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Masks made Czech Republic the envy of Europe. Now they’ve blown it

There are currently more new Covid-19 cases per million people recorded in the Czech Republic than i..

There are currently more new Covid-19 cases per million people recorded in the Czech Republic than in any other major country in the world. On Friday, more than 11,100 new cases were reported in a single day, a new record. In the first 17 days of October, more people have died of the virus in the Czech Republic than during the previous eight months of the epidemic combined. The Czech Medical Chamber and the health minister have called on Czech doctors living abroad to return home to help fight the virus. Medical students and people with medical training have also been encouraged to come forward. More than 1,000 qualified nurses who've left the profession have offered to come back to help.For now, the Na Bulovce hospital has enough beds for everyone. But it's preparing for the worst. "We have other back-up beds prepared in other departments in case the capacity exceeds our current possibilities," said Dr. Hana Rohacova, the head doctor at the hospital's infection disease clinic. This weekend, the government began setting up a temporary field hospital in Prague. Czech Health Minister Dr. Roman Prymula told CNN he expects the extra beds will be needed as soon as the end of this month. It's a stunning development. Less than two months ago, the Czech Prime Minister Andrej Babis boasted his country was among the "best in Covid."Healthcare workers tend to Covid-19 patients at the intensive care unit at Thomayer Hospital in Prague on October 14, 2020. While the Czech Republic is technically experiencing the second wave of the epidemic, the first one this spring looks like an insignificant blip on the radar in comparison to the current state. The Czech Republic was once one of the most successful countries in Europe at controlling the spread of the virus. Babis' populist centrist government moved quickly to close the borders and implement a nationwide lockdown. Many other countries did the same, but what set the Czechs apart was the requirement to wear face masks by everyone, everywhere outside of the home.Czech data scientist Petr Ludwig was among those pushing for that mask mandate back in mid-March, months before western health authorities or even the World Health Organization was recommending them.Ludwig had just flown from New York to Prague, and says he was the only person on his flight with a face covering. When he arrived home, he dug through the scientific evidence supporting face coverings and made a YouTube video explaining why he was convinced masks were the answer. The Czech-language video attracted more than 600,000 views, in a country of only 10 million.An English version of the video has been viewed more than 5.7 million times.Days later, Babis announced the mask mandate. "We didn't convince the government, we convinced public by [social media] influencers and then government followed because our government is slightly populist. So they followed the opinion of the public," Ludwig told CNN. Tomas Volny and his partner Barbora Duskova sew face masks in their apartment in Prague on March 17, 2020.Medical masks were in short supply at the time, which was one of the reasons why the WHO didn't recommend their use. Faced with the shortage, thousands of Czechs dusted off their sewing machines and became part of a wartime-like effort to make and distribute masks where they were needed. One group of volunteers created an interactive map of need which resulted in more than 600,000 masks, made mostly by individual volunteers, to be handed out around the country. The Prime Minister was converted — he even tweeted some advice to US President Donald Trump on March 29, "Try tackling virus the Czech way. Wearing a simple cloth mask, decreases the spread of the virus by 80% … God bless America!"Most Czechs obeyed the mask rule. The measure wasn't particularly popular with the masses, but it was wildly effective in controlling the spread of the virus. And it made the country an outlier. "Some people from the WHO, for example, told us that this is nonsense. Many other countries around Czech Republic told us that wearing masks is nonsense. But the Czech people were doing well," said microbiologist Dr. Omar Sery, who was also one of the early advocates for face masks.The Czech Republic's first wave of infection peaked in late March at 408 cases in one day. The highest single-day death toll was just 18, in April. On June 30, the Czech Republic recorded no new Covid-19 deaths. That same day, an outdoor street party in Prague celebrated the end of the pandemic. Masks were not part of the dress code. Theaters reopened, indoor dining returned, people were allowed to travel abroad. Even Babis, the Prime Minister, went to Greece for a vacation.In almost every way, the country had regained the normalcy that people in across Europe were craving. It wouldn't last long."We didn't see dead people, we didn't see people with coronavirus in hospitals — the Czech people thought that this is nonsense and we don't need to wear masks," said Dr. Sery.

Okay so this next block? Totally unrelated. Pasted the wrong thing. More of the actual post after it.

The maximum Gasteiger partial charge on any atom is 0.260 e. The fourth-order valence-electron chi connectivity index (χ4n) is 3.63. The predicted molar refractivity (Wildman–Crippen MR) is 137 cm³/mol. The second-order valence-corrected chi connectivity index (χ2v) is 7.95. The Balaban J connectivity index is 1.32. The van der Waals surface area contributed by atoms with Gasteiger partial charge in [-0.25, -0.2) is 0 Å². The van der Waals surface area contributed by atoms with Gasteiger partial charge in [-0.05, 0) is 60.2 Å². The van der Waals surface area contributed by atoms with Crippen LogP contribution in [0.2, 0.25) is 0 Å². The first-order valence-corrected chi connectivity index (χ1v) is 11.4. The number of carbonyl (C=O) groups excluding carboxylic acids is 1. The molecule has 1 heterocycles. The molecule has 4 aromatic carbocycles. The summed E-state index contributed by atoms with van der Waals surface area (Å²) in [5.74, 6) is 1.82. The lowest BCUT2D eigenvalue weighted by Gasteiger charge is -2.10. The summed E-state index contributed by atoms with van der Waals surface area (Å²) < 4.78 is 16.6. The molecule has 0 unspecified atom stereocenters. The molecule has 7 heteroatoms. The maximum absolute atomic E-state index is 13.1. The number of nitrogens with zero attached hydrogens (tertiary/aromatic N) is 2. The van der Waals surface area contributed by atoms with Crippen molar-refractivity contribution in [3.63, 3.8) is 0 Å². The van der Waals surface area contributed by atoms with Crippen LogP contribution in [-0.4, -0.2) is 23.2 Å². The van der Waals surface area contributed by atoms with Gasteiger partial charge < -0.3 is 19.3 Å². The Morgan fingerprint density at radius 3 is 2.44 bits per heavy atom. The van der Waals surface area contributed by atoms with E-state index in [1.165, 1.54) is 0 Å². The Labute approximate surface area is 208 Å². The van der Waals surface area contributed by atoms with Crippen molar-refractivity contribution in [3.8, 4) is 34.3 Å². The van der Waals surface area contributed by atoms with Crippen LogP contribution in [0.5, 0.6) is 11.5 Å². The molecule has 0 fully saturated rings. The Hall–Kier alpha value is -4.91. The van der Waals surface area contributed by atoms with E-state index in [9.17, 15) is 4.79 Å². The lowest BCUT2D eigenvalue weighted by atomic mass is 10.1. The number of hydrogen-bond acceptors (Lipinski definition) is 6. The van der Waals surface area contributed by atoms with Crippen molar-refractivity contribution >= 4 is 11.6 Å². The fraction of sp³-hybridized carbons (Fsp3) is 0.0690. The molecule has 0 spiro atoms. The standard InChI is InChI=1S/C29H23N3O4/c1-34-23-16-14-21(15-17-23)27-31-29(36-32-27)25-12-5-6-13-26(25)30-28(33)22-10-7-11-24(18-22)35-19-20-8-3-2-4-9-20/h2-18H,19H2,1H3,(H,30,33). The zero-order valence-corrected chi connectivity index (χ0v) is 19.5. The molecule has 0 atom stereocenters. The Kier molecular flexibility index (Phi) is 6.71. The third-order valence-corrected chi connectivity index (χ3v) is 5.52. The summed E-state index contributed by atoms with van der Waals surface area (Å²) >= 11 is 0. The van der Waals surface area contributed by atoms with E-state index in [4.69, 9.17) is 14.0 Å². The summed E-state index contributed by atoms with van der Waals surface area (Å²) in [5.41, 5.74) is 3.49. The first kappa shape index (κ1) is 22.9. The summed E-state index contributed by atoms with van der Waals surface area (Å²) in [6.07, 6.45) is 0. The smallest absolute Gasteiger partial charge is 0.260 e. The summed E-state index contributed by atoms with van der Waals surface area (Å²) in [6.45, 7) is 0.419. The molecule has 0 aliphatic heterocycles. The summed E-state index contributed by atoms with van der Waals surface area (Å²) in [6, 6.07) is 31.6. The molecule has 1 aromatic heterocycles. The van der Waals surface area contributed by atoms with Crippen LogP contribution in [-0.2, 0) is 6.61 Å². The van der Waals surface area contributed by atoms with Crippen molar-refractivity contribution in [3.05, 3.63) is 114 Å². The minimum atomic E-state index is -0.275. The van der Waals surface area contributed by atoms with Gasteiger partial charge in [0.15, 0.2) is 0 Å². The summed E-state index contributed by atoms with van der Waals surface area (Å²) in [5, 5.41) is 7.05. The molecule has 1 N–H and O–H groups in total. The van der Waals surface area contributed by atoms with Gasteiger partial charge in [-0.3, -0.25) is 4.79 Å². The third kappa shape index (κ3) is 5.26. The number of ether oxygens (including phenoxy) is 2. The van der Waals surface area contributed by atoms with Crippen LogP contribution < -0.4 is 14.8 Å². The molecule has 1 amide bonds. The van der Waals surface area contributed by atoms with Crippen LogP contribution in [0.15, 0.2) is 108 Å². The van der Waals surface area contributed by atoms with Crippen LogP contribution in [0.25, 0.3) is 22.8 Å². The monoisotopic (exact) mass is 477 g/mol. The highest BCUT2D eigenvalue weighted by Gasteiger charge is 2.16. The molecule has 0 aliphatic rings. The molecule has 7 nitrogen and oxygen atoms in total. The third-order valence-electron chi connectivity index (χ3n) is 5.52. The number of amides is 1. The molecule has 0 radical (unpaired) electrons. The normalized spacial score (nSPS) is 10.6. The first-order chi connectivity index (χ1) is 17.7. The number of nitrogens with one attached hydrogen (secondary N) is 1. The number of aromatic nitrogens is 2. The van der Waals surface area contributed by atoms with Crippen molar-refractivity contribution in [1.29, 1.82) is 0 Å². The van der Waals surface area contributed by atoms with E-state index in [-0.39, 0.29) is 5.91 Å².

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Covid: Thousands protest in France against proposed new vaccine pass

A new draft law would in effect ban unvaccinated people from public life.

Demonstrators in the capital, Paris, held placards emblazoned with phrases like “no to vaccine passes”.

Interior Ministry officials said 34 people were arrested and some 10 police officers were injured after the protests turned violent in some places.

The bill, which passed its first reading in the lower house of France’s parliament on Thursday, would remove the option of showing a negative Covid-19 test to gain access to a host of public venues.